15. IANA Considerations . . . . . . . . . . . . . . . . . . . . . 35 15. IANA Considerations ...........................................25
15.1. Common Policy Namespace Registration . . . . . . . . . . . 35 15.1. Common Policy Namespace Registration .....................25
15.2. Content-type registration for 15.2. Content-type Registration for
'application/auth-policy+xml' . . . . . . . . . . . . . . 35 'application/auth-policy+xml' ............................26
15.3. Common Policy Schema Registration . . . . . . . . . . . . 37 15.3. Common Policy Schema Registration ........................27
16. References . . . . . . . . . . . . . . . . . . . . . . . . . . 38 16. References ....................................................27
16.1. Normative References . . . . . . . . . . . . . . . . . . . 38 16.1. Normative References .....................................27
16.2. Informative References . . . . . . . . . . . . . . . . . . 38 16.2. Informative References ...................................28
Appendix A. Contributors . . . . . . . . . . . . . . . . . . . . 39 Appendix A. Contributors ..........................................29
Appendix B. Acknowledgments . . . . . . . . . . . . . . . . . . . 40 Appendix B. Acknowledgments .......................................29
Authors' Addresses . . . . . . . . . . . . . . . . . . . . . . . . 41
Intellectual Property and Copyright Statements . . . . . . . . . . 43
1. Introduction 1. Introduction
This document defines a framework for creating authorization policies This document defines a framework for creating authorization policies
for access to application specific data. This framework is the for access to application-specific data. This framework is the
result of combining the common aspects of single authorization result of combining the common aspects of single authorization
systems that more specifically control access to presence and systems that more specifically control access to presence and
location information and that previously had been developed location information and that previously had been developed
separately. The benefit of combining these two authorization systems separately. The benefit of combining these two authorization systems
is two-fold. First, it allows to build a system which enhances the is two-fold. First, it allows building a system that enhances the
value of presence with location information in a natural way and value of presence with location information in a natural way and
reuses the same underlying authorization mechanism. Second, it reuses the same underlying authorization mechanism. Second, it
encourages a more generic authorization framework with mechanisms for encourages a more generic authorization framework with mechanisms for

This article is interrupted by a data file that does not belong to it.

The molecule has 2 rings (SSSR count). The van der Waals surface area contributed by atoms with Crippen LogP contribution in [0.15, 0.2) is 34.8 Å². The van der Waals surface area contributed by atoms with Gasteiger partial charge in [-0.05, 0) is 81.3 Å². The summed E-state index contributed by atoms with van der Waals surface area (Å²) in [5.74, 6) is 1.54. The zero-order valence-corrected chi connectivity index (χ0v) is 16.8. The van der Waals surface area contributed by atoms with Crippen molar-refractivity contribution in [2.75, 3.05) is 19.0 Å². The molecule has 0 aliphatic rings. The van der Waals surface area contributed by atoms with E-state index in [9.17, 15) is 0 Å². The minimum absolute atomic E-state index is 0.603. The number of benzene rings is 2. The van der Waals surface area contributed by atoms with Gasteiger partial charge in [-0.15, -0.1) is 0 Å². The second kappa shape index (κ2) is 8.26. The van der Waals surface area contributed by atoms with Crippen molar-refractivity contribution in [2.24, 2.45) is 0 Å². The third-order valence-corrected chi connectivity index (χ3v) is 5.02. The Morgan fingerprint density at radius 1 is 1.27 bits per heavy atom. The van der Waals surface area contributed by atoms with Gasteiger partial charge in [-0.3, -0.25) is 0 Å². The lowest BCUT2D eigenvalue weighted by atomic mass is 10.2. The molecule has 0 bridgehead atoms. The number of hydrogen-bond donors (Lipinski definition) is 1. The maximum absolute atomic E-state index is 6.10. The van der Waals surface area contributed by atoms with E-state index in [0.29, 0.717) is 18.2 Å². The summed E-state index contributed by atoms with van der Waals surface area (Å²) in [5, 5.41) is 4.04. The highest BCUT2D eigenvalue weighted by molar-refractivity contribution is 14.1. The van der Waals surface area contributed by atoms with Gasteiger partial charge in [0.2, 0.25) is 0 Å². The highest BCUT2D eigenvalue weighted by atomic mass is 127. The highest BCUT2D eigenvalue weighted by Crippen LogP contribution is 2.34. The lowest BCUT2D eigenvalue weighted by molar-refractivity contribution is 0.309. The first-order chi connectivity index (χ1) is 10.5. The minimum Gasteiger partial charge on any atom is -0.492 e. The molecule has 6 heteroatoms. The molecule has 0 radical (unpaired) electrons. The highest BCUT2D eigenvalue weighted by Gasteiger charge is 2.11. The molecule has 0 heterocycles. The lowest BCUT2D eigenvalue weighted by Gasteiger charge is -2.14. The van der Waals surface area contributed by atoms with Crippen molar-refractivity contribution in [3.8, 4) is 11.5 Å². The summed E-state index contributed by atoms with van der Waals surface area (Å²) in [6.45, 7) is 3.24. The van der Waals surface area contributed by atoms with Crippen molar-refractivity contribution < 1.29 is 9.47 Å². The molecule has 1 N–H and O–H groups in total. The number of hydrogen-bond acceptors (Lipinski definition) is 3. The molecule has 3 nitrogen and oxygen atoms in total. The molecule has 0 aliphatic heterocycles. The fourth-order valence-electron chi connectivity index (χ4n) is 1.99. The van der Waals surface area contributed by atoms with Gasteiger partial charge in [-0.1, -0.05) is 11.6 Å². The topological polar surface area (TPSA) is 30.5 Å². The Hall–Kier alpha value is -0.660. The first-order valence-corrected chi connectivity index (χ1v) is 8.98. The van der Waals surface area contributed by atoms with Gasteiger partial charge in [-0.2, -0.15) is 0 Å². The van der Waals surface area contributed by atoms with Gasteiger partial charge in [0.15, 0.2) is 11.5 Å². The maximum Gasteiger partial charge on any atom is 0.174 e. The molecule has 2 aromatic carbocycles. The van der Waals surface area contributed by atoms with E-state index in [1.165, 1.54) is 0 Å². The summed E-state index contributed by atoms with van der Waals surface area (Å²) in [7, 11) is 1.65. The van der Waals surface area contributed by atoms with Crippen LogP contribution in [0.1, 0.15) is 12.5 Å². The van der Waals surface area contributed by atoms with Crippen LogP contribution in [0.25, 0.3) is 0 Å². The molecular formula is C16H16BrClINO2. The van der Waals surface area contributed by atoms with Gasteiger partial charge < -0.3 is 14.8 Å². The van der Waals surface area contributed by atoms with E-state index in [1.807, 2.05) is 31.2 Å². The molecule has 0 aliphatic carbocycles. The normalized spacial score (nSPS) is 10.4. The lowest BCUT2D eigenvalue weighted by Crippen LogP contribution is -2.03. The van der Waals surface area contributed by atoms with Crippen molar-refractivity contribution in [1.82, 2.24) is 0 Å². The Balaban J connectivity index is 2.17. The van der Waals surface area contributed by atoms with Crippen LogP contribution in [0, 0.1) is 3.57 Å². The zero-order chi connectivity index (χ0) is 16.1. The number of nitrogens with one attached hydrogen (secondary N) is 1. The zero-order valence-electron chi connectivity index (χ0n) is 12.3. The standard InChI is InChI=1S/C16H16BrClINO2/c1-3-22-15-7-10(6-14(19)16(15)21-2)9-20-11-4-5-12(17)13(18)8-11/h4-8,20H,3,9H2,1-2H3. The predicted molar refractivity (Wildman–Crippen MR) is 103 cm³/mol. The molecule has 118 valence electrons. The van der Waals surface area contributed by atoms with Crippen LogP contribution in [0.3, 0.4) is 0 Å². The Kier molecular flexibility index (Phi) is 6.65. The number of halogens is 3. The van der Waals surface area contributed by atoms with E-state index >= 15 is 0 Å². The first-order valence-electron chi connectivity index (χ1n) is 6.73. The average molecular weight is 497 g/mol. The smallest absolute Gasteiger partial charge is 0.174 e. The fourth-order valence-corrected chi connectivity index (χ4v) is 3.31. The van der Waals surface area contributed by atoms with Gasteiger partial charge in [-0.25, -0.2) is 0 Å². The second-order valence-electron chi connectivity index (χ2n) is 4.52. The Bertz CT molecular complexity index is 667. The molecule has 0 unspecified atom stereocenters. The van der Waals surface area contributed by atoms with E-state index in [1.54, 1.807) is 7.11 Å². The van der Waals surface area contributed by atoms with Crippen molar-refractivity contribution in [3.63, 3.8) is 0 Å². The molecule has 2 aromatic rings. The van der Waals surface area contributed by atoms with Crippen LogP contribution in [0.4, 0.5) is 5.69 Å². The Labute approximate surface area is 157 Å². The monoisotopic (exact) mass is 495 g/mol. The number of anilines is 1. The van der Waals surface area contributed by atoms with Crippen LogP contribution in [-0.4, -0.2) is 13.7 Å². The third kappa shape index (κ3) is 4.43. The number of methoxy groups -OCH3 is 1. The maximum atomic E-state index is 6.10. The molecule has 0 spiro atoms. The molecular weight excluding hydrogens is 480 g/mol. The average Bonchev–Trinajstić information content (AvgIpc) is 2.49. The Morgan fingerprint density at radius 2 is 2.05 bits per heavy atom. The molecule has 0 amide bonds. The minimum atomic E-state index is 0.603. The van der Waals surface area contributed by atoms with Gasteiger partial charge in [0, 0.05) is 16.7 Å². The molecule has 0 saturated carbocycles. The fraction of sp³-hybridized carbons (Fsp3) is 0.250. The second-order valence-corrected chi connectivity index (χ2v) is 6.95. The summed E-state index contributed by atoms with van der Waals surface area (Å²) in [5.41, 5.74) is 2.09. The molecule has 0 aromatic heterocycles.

extensibility. The applicability of the framework specified in this extensibility. The applicability of the framework specified in this
document is not limited to policies controling access to presence and document is not limited to policies controlling access to presence
location information data, but can be extended to other application and location information data, but can be extended to other
domains. application domains.
The general framework defined in this document is intended to be The general framework defined in this document is intended to be
accompanied and enhanced by application-specific policies specified accompanied and enhanced by application-specific policies specified
elsewhere. The common policy framework described here is enhanced by elsewhere. The common policy framework described here is enhanced by
domain-speific policy documents, including presence [7] and location domain-specific policy documents, including presence [7] and location
[8]. This relationship is shown in Figure 1. [8]. This relationship is shown in Figure 1.
+-----------------+ +-----------------+
| | | |
| Common | | Common |
| Policy | | Policy |
| | | |
+---+---------+---+ +---+---------+---+
/|\ /|\ /|\ /|\
| | | |
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| Policy |----+ +----| Policy | | Policy |----+ +----| Policy |
| | | | | | | |
+-------------------+ +-------------------+ +-------------------+ +-------------------+
Figure 1: Common Policy Enhancements Figure 1: Common Policy Enhancements
This document starts with an introduction to the terminology in This document starts with an introduction to the terminology in
Section 2, an illustration of basic modes of operation in Section 3, Section 2, an illustration of basic modes of operation in Section 3,
a description of goals (see Section 4) and non-goals (see Section 5) a description of goals (see Section 4) and non-goals (see Section 5)
of the policy framework, followed by the data model in Section 6. of the policy framework, followed by the data model in Section 6.
The structure of a rule, namely conditions, actions and The structure of a rule, namely, conditions, actions, and
transformations, are described in Section 7, in Section 8 and in transformations, is described in Sections 7, 8, and 9. The procedure
Section 9. The procedure for combining permissions is explained in for combining permissions is explained in Section 10 and used when
Section 10 and used when more than one rule fires. A short conditions for more than one rule are satisfied. A short description
description of meta policies is given in Section 11. An example is of meta policies is given in Section 11. An example is provided in